Two big-name inventors are about to go head on in the business of electric cars.
Dyson founder Sir James Dyson said Tuesday the company will start selling an electric car in 2020. About 400 people at Dyson's U.K. headquarters are working on the project, according to the BBC. Dyson will reportedly invest more than $1.3 billion initially in the project.
The move shouldn't be a shocker by any means.
Meanwhile, Dyson has been keen on trying to solve the problem of quickly dying rechargeable batteries for its cordless products. It plans to invest a whopping $1.42 billion in developing new battery technology over the next five years in order to increase the amount of time a consumer can use its cordless products without a charge. As part of that investment, Dyson acquired Michigan-based solid state battery technology outfit Satki3 in 2015.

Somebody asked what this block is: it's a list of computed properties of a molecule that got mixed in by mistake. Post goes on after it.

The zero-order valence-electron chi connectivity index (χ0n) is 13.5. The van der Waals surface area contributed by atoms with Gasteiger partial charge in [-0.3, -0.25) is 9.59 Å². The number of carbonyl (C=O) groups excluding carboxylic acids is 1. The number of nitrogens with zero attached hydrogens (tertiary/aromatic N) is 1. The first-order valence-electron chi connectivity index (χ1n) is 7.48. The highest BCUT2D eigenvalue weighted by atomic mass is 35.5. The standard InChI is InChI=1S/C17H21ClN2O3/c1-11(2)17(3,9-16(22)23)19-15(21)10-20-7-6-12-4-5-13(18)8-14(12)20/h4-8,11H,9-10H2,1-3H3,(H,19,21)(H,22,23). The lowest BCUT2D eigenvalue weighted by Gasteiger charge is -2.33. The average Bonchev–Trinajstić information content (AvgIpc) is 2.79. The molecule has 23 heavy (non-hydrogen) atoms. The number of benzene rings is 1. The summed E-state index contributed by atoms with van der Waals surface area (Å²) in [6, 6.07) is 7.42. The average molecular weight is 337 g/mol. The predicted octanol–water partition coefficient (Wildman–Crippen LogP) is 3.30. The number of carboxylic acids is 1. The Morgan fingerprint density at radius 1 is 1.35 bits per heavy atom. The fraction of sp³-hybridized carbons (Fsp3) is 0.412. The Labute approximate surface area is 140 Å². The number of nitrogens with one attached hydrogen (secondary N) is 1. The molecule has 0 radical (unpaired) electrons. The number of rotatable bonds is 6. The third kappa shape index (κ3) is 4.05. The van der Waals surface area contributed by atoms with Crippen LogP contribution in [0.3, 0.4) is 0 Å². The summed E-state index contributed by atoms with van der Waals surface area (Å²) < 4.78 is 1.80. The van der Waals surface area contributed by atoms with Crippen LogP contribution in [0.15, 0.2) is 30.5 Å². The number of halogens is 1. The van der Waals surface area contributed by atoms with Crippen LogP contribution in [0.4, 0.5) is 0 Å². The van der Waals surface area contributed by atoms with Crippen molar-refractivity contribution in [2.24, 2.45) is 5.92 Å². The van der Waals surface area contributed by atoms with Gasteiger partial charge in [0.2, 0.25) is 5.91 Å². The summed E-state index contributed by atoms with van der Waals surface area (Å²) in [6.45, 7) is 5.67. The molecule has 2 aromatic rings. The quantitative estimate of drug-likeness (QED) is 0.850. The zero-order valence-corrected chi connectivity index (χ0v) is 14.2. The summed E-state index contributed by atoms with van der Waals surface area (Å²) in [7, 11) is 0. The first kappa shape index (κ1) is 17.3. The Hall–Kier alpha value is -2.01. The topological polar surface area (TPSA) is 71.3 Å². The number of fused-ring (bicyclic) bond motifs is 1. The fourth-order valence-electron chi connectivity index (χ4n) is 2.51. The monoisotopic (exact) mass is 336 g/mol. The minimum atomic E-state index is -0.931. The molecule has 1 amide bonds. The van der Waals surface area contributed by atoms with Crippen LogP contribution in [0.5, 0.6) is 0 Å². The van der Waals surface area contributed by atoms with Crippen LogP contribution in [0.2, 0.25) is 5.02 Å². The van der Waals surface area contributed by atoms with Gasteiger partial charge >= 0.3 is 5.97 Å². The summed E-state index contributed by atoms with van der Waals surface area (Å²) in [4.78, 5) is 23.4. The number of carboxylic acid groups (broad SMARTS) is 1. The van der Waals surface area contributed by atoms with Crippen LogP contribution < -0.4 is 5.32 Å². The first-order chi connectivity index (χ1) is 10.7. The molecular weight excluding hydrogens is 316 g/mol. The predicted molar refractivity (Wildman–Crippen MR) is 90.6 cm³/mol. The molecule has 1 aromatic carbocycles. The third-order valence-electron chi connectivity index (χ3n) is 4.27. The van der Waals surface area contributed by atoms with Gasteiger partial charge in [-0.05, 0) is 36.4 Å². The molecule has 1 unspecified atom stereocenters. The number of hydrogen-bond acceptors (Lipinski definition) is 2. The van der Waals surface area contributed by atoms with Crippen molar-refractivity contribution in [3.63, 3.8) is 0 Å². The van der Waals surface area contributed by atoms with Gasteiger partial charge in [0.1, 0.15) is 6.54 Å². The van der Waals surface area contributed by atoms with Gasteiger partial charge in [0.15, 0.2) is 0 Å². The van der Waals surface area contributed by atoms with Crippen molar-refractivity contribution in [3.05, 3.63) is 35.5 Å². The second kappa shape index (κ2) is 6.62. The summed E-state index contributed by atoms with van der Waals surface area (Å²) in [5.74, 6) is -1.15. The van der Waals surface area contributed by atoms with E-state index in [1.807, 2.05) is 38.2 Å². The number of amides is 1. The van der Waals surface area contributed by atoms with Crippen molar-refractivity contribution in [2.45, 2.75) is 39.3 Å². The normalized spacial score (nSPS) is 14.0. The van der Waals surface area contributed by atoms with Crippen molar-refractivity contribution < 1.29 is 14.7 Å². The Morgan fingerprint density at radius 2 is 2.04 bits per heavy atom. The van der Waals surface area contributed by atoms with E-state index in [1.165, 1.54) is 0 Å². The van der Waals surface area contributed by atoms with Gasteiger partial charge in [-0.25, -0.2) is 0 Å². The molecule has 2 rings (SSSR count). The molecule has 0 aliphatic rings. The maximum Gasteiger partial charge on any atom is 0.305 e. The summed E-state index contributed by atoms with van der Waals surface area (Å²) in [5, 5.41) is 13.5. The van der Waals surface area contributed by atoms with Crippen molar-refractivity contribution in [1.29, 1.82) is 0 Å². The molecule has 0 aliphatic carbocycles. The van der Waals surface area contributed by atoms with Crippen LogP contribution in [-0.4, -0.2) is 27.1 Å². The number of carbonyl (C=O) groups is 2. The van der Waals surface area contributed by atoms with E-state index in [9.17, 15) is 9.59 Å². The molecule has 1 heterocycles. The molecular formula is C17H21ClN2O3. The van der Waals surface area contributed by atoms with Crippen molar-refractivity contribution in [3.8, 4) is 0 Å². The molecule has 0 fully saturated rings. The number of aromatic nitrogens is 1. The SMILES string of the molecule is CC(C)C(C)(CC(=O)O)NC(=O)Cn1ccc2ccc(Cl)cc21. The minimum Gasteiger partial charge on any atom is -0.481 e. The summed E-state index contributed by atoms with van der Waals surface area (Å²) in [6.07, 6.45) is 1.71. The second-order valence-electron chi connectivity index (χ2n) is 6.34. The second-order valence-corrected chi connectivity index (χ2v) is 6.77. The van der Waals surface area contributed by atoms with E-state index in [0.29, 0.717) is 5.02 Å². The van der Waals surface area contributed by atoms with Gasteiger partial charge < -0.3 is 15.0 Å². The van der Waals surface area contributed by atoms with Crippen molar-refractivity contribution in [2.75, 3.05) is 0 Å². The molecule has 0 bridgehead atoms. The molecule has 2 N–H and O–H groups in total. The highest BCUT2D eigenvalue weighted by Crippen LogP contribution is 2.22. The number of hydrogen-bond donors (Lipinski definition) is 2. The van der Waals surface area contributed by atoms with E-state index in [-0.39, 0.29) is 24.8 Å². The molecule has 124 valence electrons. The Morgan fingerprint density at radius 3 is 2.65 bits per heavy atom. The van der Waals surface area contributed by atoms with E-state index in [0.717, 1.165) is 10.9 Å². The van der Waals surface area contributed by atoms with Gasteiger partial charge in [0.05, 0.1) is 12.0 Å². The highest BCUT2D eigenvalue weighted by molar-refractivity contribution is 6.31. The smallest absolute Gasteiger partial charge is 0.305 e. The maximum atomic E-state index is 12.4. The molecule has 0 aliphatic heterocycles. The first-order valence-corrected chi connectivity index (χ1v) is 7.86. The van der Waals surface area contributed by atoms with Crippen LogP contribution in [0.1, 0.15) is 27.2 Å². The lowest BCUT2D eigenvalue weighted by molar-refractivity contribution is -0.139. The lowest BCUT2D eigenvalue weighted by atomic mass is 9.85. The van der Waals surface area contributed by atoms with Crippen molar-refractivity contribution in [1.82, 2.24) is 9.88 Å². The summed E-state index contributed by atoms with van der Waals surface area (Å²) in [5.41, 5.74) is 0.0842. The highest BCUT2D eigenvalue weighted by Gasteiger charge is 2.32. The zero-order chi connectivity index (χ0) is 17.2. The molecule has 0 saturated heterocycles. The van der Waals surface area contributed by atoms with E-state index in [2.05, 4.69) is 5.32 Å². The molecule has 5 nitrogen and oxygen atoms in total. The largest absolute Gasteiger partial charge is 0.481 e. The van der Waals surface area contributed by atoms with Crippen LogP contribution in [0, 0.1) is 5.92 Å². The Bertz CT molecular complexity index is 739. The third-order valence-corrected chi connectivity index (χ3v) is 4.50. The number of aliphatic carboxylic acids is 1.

"Some of the technologies we are working on, such as solid state [batteries], are a leap from today, and like all transformational technology it's all very challenging work -- if it were easy, somebody would have done it already," Dyson CEO Max Conze told TheStreet in an interview. "[Better batteries are] probably one of the most meaningful 21st century technology breakthroughs the world needs," Conze added.
Dyson told TheStreet last year he is far from done thinking up big ideas.
"I think technology is just starting," Dyson said to TheStreet in the below interview, adding, "We are employing lots of people to do vision systems, robotics, and interpreting pictures."
And now, that looks to include cars.
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